• Losses will be manageable. Reductions in personal lines frequency will outweigh any increases in severity. Policy exclusions of virus-related losses will be upheld in court and not be invalidated by state legislative actions. COVID-19 losses in other lines mentioned above (D&O, cyber, etc.) will be manageable. (Workers comp could be a worrisome exception.)

Or pessimistic:

  • Premiums in key lines (auto, general liability, workers comp) decline significantly due to regulatory or political pressure.
  • Losses spike as severity increases outrun frequency decreases. New laws and court outcomes favorable to claimants occur in multiple large premium volume states.

So what does this mean for tech spending? The March 29 webinar had a slide on the outlook for P&C insurance tech spending for the rest of 2020. The slide divided tech initiatives into three groups, each with its own qualitative outlook – GREEN (positive), YELLOW (mixed), or RED (poor)

  • Already underway, large and some midsize projects: GREEN
  • Already underway, small and some midsize projects: YELLOW
  • Not yet underway, new initiatives, especially large and multi-year: YELLOW OR RED

On April 20, I published a Celent Report, COVID-19: Impact on North America P&C Insurers' IT Priorities, Budgets, and Plans.
T he report (available to Celent research subscribers) presented findings from a short survey of North American P&C CIOs. The findings were broadly compatible with those of the March 31 webinar. So, based on what we know now (mid-May) about the P&C industry’s aggregate financials, here is how I would change the color-coded outlook under each view:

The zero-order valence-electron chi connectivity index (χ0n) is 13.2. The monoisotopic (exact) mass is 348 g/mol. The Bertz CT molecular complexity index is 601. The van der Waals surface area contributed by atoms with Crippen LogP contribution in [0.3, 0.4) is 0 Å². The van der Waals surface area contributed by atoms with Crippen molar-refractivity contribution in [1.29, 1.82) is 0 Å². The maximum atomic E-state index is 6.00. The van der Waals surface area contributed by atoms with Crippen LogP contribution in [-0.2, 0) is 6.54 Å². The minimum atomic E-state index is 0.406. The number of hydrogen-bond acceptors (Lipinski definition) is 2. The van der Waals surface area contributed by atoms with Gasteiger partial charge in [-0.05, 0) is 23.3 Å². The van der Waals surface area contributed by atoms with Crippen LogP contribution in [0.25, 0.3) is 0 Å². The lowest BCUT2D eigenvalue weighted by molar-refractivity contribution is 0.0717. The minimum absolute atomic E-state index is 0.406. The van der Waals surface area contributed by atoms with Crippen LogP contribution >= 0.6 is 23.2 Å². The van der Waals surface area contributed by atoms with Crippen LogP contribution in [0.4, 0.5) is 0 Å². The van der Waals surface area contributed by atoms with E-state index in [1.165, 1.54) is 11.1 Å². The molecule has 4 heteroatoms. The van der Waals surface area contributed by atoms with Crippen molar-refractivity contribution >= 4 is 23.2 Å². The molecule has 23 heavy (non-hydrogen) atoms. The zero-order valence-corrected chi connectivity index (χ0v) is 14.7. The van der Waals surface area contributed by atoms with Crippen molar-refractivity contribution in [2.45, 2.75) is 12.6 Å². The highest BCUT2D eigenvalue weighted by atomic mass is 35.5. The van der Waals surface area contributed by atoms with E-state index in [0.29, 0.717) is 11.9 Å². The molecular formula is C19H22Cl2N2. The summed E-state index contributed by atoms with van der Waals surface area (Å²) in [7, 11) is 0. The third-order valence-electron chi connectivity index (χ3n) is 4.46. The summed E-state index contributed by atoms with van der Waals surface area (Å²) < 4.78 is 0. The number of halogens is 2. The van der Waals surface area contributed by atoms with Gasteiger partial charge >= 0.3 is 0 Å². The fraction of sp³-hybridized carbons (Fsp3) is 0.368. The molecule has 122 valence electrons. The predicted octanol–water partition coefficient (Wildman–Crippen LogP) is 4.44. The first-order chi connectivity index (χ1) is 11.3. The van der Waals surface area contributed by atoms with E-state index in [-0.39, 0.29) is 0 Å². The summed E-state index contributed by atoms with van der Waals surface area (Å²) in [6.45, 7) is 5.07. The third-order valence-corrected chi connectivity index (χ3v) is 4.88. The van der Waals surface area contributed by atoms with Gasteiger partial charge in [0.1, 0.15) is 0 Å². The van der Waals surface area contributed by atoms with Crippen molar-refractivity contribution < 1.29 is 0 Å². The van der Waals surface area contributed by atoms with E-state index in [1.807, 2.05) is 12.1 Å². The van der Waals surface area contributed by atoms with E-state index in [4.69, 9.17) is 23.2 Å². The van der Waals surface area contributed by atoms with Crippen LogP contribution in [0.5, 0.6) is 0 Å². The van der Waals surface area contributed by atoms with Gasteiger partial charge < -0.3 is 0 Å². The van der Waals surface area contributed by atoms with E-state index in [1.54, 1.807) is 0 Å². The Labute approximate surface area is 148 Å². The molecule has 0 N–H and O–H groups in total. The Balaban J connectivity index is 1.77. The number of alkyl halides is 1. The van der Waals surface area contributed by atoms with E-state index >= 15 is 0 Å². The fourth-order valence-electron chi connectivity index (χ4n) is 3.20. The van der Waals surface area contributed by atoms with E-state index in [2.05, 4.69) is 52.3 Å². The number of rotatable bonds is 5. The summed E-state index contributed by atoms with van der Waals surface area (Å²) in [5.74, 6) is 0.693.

The optimistic view:

  • Already underway, large and some midsize projects: still GREEN
  • Already underway, small and some midsize projects: mostly YELLOW, some GREEN
  • Not yet underway, new initiatives, especially large and multi-year: a bit more YELLOW, a bit less RED

The pessimistic view:

  • Already underway, large and some midsize projects: still mostly GREEN with some YELLOW
  • Already underway, small and some midsize projects: split YELLOW and RED
  • Not yet underway, new initiatives, especially large and multi-year: less YELLOW more RED

So how will the rest of 2020 turn out? The truth is no one knows. To paraphrase an old saying: Hope for the best, prepare for the best, and the worst, and maybe some point in between.